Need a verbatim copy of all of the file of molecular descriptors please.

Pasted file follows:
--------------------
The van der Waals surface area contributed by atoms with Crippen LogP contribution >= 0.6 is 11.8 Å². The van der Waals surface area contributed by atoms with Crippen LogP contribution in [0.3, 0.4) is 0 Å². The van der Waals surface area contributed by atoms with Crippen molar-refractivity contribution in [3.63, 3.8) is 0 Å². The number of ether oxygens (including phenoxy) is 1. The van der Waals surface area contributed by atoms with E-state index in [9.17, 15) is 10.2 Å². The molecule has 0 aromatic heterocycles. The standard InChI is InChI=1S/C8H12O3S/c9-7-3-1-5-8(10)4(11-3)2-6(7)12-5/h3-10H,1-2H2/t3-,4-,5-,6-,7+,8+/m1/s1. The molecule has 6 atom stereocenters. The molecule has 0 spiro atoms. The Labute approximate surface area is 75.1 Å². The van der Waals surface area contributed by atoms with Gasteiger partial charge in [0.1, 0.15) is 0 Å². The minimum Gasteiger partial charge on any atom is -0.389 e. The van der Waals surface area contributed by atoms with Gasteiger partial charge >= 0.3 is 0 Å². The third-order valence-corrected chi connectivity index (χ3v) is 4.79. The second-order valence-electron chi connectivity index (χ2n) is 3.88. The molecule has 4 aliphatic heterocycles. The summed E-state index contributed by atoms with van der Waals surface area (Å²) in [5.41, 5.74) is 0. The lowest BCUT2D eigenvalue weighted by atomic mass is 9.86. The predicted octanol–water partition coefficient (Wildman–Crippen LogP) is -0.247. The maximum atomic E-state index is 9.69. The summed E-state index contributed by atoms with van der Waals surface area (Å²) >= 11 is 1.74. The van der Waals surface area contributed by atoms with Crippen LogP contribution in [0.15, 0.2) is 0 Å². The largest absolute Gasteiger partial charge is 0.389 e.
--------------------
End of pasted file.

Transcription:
The van der Waals surface area contributed by atoms with Crippen LogP contribution >= 0.6 is 11.8 Å². The van der Waals surface area contributed by atoms with Crippen LogP contribution in [0.3, 0.4) is 0 Å². The van der Waals surface area contributed by atoms with Crippen molar-refractivity contribution in [3.63, 3.8) is 0 Å². The number of ether oxygens (including phenoxy) is 1. The van der Waals surface area contributed by atoms with E-state index in [9.17, 15) is 10.2 Å². The molecule has 0 aromatic heterocycles. The standard InChI is InChI=1S/C8H12O3S/c9-7-3-1-5-8(10)4(11-3)2-6(7)12-5/h3-10H,1-2H2/t3-,4-,5-,6-,7+,8+/m1/s1. The molecule has 6 atom stereocenters. The molecule has 0 spiro atoms. The Labute approximate surface area is 75.1 Å². The van der Waals surface area contributed by atoms with Gasteiger partial charge in [0.1, 0.15) is 0 Å². The minimum Gasteiger partial charge on any atom is -0.389 e. The van der Waals surface area contributed by atoms with Gasteiger partial charge >= 0.3 is 0 Å². The third-order valence-corrected chi connectivity index (χ3v) is 4.79. The second-order valence-electron chi connectivity index (χ2n) is 3.88. The molecule has 4 aliphatic heterocycles. The summed E-state index contributed by atoms with van der Waals surface area (Å²) in [5.41, 5.74) is 0. The lowest BCUT2D eigenvalue weighted by atomic mass is 9.86. The predicted octanol–water partition coefficient (Wildman–Crippen LogP) is -0.247. The maximum atomic E-state index is 9.69. The summed E-state index contributed by atoms with van der Waals surface area (Å²) >= 11 is 1.74. The van der Waals surface area contributed by atoms with Crippen LogP contribution in [0.15, 0.2) is 0 Å². The largest absolute Gasteiger partial charge is 0.389 e.